The Heat took the floor on Wednesday against one of the league’s most rugged teams, and for three quarters nearly shot its way to a victory.
But size wasn’t on the Heat’s side and neither was rest playing on the second night of a back-to-back. With three of its centers out of commission, the Heat faded in the fourth quarter at Memphis’ FedEx Forum to lose 107-102 to the Grizzlies and relinquish first place in the Eastern Conference to the Indiana Pacers.
While the Heat was without sick or injured players in Memphis, the Pacers simply rested all five of its starters against the embarrassing Milwaukee Bucks. The unconventional strategy by Pacers coach Frank Vogel paid off. The Pacers defeated the Bucks in overtime to move a half game ahead of the Heat in the standings.
Of course, that can all change on Friday when the Heat hosts the Pacers in what could be both teams’ most important game of season.
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Instead of risking injury this close to the playoffs, the Heat played it safe and rested Dwyane Wade for his eighth consecutive game, and gave Chris Andersen the night off. Andersen played through a sore back on Tuesday against the Brooklyn Nets, but watched from the bench in Memphis. He is expected to play an important role in the Heat’s home game against the Pacers. Greg Oden also did not play against Memphis.
Whether or not Udonis Haslem will be available for the marquee game on Friday is unknown. Haslem did not travel with the Heat to Memphis due to a stomach virus, and Heat coach Erik Spoelstra wasn’t sure if Haslem would be available for the Heat’s penultimate home game of regular season.
LeBron James led the Heat with 37 points, going 14 of 23 from the field and 3 of 5 from three-point range. He was also 6 of 7 from the free throw line. Rashard Lewis had 17 points off the bench. The Heat was 15 of 25 from three-point range (60 percent) in the loss. Chris Bosh scored 13 points.
A corner three-pointer by Mike Conley gave the Grizzlies a 100-93 lead with 4:03 left and James let out a noticeable sigh of frustration amid the 18,000 screaming fans at FedEx Forum. Then it was Nick Calathes’ turn to send the building to its collective feet.
The former star point guard for the University of Florida stripped Ray Allen of the ball to trigger a fast break that ended with another three-pointer by Conley. That put the Grizzlies ahead by 10 points with 3:34 left.
A clear-path foul by Mario Chalmers on Conley with 2:18 left put the Grizzlies back in front by 10 points, and a stunning baseline dunk by Grizzlies sixth man Tony Allen was the exclamation point on a badly needed win by Memphis. Entering the game, the Grizzlies trailed the Phoenix Suns by one game in the loss column for the eighth and final playoff position in the Western Conference standings.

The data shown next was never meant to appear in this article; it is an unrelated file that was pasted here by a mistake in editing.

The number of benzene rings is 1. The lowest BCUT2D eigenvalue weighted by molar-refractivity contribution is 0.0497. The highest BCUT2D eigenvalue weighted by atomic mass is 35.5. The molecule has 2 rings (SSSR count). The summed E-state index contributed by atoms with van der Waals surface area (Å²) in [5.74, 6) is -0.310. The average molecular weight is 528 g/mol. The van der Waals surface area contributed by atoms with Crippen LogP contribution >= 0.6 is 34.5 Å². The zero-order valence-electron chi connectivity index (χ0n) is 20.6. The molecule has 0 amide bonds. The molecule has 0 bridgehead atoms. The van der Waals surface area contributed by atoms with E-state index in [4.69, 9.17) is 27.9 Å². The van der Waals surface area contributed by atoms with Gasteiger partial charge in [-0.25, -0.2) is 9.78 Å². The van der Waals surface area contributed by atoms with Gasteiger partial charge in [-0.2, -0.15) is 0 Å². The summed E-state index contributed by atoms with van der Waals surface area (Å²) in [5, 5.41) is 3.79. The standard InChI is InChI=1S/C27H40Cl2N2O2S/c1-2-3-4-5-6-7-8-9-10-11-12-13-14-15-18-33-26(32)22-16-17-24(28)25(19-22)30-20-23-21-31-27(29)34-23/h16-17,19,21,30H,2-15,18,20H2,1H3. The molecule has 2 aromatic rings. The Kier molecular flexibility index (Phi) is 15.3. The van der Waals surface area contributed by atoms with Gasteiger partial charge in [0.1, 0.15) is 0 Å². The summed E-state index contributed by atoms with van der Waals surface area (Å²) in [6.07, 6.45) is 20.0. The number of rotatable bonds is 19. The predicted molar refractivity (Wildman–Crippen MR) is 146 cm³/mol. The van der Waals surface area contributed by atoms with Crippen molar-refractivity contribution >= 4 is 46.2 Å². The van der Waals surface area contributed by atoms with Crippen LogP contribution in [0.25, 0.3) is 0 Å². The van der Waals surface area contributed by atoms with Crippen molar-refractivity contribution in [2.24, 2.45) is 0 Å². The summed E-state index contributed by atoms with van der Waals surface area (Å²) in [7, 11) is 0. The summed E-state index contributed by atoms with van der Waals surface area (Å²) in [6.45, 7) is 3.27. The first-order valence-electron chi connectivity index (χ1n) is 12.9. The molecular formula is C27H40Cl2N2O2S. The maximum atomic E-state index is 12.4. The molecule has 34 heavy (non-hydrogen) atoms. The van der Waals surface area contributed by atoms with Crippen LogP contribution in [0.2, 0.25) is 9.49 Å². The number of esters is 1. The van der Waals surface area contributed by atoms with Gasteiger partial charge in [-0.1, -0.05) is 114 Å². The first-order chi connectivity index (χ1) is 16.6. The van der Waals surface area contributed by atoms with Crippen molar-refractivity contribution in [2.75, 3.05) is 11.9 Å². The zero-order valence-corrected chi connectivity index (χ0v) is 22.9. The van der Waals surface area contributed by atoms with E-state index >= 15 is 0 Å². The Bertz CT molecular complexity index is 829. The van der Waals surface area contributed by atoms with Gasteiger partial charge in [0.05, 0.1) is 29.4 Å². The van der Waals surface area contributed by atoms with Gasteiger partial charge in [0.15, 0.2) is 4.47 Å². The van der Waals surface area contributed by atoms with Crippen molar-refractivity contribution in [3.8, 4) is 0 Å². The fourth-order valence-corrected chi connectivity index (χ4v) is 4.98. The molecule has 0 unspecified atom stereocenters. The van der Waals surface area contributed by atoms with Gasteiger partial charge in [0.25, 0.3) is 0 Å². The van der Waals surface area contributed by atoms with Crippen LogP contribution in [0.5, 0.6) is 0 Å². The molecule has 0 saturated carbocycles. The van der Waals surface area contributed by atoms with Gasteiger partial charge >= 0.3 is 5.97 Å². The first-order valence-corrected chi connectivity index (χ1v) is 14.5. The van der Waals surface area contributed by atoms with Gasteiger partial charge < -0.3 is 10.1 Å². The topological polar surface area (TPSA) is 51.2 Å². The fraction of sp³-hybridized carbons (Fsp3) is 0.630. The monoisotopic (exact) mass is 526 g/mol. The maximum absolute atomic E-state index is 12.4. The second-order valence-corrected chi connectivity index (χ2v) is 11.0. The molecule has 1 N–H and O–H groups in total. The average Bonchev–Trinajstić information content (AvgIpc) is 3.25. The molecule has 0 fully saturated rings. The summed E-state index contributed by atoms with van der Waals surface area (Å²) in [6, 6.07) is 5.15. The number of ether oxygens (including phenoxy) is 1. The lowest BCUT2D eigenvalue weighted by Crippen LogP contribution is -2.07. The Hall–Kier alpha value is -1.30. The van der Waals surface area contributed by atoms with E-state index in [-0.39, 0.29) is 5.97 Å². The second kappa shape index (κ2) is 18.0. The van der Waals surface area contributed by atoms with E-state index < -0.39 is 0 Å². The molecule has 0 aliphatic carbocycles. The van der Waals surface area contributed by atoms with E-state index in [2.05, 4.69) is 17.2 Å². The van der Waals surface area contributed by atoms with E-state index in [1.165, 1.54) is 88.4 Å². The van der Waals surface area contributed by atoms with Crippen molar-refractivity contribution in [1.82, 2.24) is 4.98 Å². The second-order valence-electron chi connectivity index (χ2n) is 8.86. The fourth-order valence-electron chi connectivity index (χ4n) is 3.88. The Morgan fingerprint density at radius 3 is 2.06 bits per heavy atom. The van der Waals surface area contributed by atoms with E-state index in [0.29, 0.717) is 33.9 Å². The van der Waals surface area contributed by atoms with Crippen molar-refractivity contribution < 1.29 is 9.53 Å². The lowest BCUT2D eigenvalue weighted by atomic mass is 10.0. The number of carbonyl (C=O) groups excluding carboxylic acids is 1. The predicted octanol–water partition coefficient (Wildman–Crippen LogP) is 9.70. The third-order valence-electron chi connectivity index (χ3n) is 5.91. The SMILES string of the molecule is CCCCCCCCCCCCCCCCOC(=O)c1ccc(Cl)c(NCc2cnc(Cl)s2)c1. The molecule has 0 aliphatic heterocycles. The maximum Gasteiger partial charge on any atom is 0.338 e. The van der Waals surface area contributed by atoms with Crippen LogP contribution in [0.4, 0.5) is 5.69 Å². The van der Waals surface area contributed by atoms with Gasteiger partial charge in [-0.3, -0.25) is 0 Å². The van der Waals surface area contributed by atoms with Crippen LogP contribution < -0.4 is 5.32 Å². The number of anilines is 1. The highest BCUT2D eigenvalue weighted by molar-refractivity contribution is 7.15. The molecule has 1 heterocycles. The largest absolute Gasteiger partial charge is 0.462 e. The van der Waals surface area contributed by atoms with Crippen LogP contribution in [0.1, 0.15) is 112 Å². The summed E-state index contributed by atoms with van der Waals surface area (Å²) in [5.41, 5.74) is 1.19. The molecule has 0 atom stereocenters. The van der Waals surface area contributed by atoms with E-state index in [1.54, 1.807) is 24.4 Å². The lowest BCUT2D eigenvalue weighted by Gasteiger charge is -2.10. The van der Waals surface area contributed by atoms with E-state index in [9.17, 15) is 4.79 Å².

Conley led the Grizzlies with 26 points, going 10 of 18 from the field and 3 of 7 from the three-point range. Zach Randolph had 25 points and Marc Gasol had 20 points. Memphis shot 55.1 percent and out-rebounded the Heat 41-27.
A three-pointer by seldom-used forward Justin Hamilton gave the Heat an eight-point lead with 3:53 remaining in the third quarter, but the Grizzlies closed the period with a flourish and tied the game 80-80 entering the fourth quarter.
A lean-in jumper from 20 feet by James gave the Heat a five-point lead with 20 seconds left in the third quarter, but the Grizzlies amazingly reeled off five points in the final second of the quarter to tie it. Following a layup by Gasol with one second remaining, Heat reserve point guard Norris Cole committed a turnover in the open court. Memphis guard Tony Allen inbounded the final possession to Courtney Lee, who somehow got off a running one-handed three-pointer before the buzzer. Officials initially ruled the shot came after the buzzer, but overturned the ruling after a video review. Lee finished with 18 points.
In the first three quarters of the game, the Heat shot 53.3 percent from the field and 57.1 percent (12 of 21) from three-point range.
Gasol opened the fourth quarter with a driving dunk to give the Grizzlies its first lead since the first quarter, and Memphis quickly built a six-point lead on a well-timed three-pointer by Conley a few impressive open-court dunks by Allen, the Grizzlies’ defensive stalwart.
On paper, the Heat seemed outmanned to begin the game, but the three-point shot is the great equalizer, and so the visiting team turned a game it in which it was grossly overmatched in the paint into a shooting range. The Heat started the game 9 of 10 from distance.